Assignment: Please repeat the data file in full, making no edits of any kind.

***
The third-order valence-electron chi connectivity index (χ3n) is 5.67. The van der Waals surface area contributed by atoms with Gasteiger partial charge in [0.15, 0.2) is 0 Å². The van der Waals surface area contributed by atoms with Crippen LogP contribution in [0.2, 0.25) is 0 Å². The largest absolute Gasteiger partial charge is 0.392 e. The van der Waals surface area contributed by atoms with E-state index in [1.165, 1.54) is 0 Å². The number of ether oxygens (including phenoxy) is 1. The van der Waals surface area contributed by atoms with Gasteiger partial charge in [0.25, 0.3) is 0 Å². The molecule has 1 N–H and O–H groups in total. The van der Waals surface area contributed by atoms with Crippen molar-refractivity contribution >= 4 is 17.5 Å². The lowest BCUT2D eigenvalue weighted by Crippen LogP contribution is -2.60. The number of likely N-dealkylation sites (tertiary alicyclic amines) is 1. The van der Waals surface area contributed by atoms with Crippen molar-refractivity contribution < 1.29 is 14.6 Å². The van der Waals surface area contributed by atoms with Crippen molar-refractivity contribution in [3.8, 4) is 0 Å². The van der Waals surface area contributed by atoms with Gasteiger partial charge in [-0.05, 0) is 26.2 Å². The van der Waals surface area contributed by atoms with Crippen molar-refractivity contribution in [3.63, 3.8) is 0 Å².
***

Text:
The third-order valence-electron chi connectivity index (χ3n) is 5.67. The van der Waals surface area contributed by atoms with Gasteiger partial charge in [0.15, 0.2) is 0 Å². The van der Waals surface area contributed by atoms with Crippen LogP contribution in [0.2, 0.25) is 0 Å². The largest absolute Gasteiger partial charge is 0.392 e. The van der Waals surface area contributed by atoms with E-state index in [1.165, 1.54) is 0 Å². The number of ether oxygens (including phenoxy) is 1. The van der Waals surface area contributed by atoms with Gasteiger partial charge in [0.25, 0.3) is 0 Å². The molecule has 1 N–H and O–H groups in total. The van der Waals surface area contributed by atoms with Crippen molar-refractivity contribution >= 4 is 17.5 Å². The lowest BCUT2D eigenvalue weighted by Crippen LogP contribution is -2.60. The number of likely N-dealkylation sites (tertiary alicyclic amines) is 1. The van der Waals surface area contributed by atoms with Crippen molar-refractivity contribution < 1.29 is 14.6 Å². The van der Waals surface area contributed by atoms with Crippen molar-refractivity contribution in [3.8, 4) is 0 Å². The van der Waals surface area contributed by atoms with Gasteiger partial charge in [-0.05, 0) is 26.2 Å². The van der Waals surface area contributed by atoms with Crippen molar-refractivity contribution in [3.63, 3.8) is 0 Å².